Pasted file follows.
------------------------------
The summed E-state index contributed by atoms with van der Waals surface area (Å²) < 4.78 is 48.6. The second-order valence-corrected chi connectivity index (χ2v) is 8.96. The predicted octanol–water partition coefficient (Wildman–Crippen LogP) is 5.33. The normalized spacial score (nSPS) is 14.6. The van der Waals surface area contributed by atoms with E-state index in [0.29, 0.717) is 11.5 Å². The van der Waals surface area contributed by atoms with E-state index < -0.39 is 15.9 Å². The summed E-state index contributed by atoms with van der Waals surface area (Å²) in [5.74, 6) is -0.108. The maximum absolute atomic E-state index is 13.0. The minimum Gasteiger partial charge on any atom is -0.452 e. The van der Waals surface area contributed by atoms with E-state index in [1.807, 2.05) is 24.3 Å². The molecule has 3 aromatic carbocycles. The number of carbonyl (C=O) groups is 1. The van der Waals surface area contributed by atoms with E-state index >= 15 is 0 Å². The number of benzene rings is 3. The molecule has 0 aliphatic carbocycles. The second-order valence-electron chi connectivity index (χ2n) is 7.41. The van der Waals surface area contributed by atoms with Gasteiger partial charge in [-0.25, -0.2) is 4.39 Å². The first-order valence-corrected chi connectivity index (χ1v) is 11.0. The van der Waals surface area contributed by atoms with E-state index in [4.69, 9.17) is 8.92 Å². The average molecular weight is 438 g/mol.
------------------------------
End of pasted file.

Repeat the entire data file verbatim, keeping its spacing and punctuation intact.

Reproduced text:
The summed E-state index contributed by atoms with van der Waals surface area (Å²) < 4.78 is 48.6. The second-order valence-corrected chi connectivity index (χ2v) is 8.96. The predicted octanol–water partition coefficient (Wildman–Crippen LogP) is 5.33. The normalized spacial score (nSPS) is 14.6. The van der Waals surface area contributed by atoms with E-state index in [0.29, 0.717) is 11.5 Å². The van der Waals surface area contributed by atoms with E-state index < -0.39 is 15.9 Å². The summed E-state index contributed by atoms with van der Waals surface area (Å²) in [5.74, 6) is -0.108. The maximum absolute atomic E-state index is 13.0. The minimum Gasteiger partial charge on any atom is -0.452 e. The van der Waals surface area contributed by atoms with E-state index in [1.807, 2.05) is 24.3 Å². The molecule has 3 aromatic carbocycles. The number of carbonyl (C=O) groups is 1. The van der Waals surface area contributed by atoms with E-state index >= 15 is 0 Å². The number of benzene rings is 3. The molecule has 0 aliphatic carbocycles. The second-order valence-electron chi connectivity index (χ2n) is 7.41. The van der Waals surface area contributed by atoms with Gasteiger partial charge in [-0.25, -0.2) is 4.39 Å². The first-order valence-corrected chi connectivity index (χ1v) is 11.0. The van der Waals surface area contributed by atoms with E-state index in [4.69, 9.17) is 8.92 Å². The average molecular weight is 438 g/mol.